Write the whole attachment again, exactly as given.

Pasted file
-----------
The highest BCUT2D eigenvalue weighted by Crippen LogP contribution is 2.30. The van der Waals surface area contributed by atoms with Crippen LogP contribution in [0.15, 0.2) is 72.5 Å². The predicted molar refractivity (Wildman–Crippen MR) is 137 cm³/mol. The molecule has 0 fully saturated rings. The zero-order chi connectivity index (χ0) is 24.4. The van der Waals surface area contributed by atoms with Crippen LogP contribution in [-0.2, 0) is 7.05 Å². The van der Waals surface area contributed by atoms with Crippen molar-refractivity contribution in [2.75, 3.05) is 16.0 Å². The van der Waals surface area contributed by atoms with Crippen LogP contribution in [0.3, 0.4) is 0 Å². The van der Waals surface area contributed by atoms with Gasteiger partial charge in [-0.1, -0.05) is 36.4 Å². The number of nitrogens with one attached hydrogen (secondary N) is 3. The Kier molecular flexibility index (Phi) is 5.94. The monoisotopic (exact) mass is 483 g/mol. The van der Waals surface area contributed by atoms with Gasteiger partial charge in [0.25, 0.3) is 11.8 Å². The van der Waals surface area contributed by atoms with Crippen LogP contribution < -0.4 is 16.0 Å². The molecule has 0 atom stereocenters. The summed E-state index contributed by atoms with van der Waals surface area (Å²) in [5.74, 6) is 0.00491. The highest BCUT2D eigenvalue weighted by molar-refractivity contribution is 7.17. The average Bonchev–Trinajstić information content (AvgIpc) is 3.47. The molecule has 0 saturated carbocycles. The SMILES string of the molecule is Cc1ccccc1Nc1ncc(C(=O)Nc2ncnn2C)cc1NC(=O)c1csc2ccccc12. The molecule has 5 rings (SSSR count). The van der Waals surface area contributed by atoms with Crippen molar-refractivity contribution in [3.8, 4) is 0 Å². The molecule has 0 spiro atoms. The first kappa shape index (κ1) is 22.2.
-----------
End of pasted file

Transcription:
The highest BCUT2D eigenvalue weighted by Crippen LogP contribution is 2.30. The van der Waals surface area contributed by atoms with Crippen LogP contribution in [0.15, 0.2) is 72.5 Å². The predicted molar refractivity (Wildman–Crippen MR) is 137 cm³/mol. The molecule has 0 fully saturated rings. The zero-order chi connectivity index (χ0) is 24.4. The van der Waals surface area contributed by atoms with Crippen LogP contribution in [-0.2, 0) is 7.05 Å². The van der Waals surface area contributed by atoms with Crippen molar-refractivity contribution in [2.75, 3.05) is 16.0 Å². The van der Waals surface area contributed by atoms with Crippen LogP contribution in [0.3, 0.4) is 0 Å². The van der Waals surface area contributed by atoms with Gasteiger partial charge in [-0.1, -0.05) is 36.4 Å². The number of nitrogens with one attached hydrogen (secondary N) is 3. The Kier molecular flexibility index (Phi) is 5.94. The monoisotopic (exact) mass is 483 g/mol. The van der Waals surface area contributed by atoms with Gasteiger partial charge in [0.25, 0.3) is 11.8 Å². The van der Waals surface area contributed by atoms with Crippen LogP contribution < -0.4 is 16.0 Å². The molecule has 0 atom stereocenters. The summed E-state index contributed by atoms with van der Waals surface area (Å²) in [5.74, 6) is 0.00491. The highest BCUT2D eigenvalue weighted by molar-refractivity contribution is 7.17. The average Bonchev–Trinajstić information content (AvgIpc) is 3.47. The molecule has 0 saturated carbocycles. The SMILES string of the molecule is Cc1ccccc1Nc1ncc(C(=O)Nc2ncnn2C)cc1NC(=O)c1csc2ccccc12. The molecule has 5 rings (SSSR count). The van der Waals surface area contributed by atoms with Crippen molar-refractivity contribution in [3.8, 4) is 0 Å². The molecule has 0 spiro atoms. The first kappa shape index (κ1) is 22.2.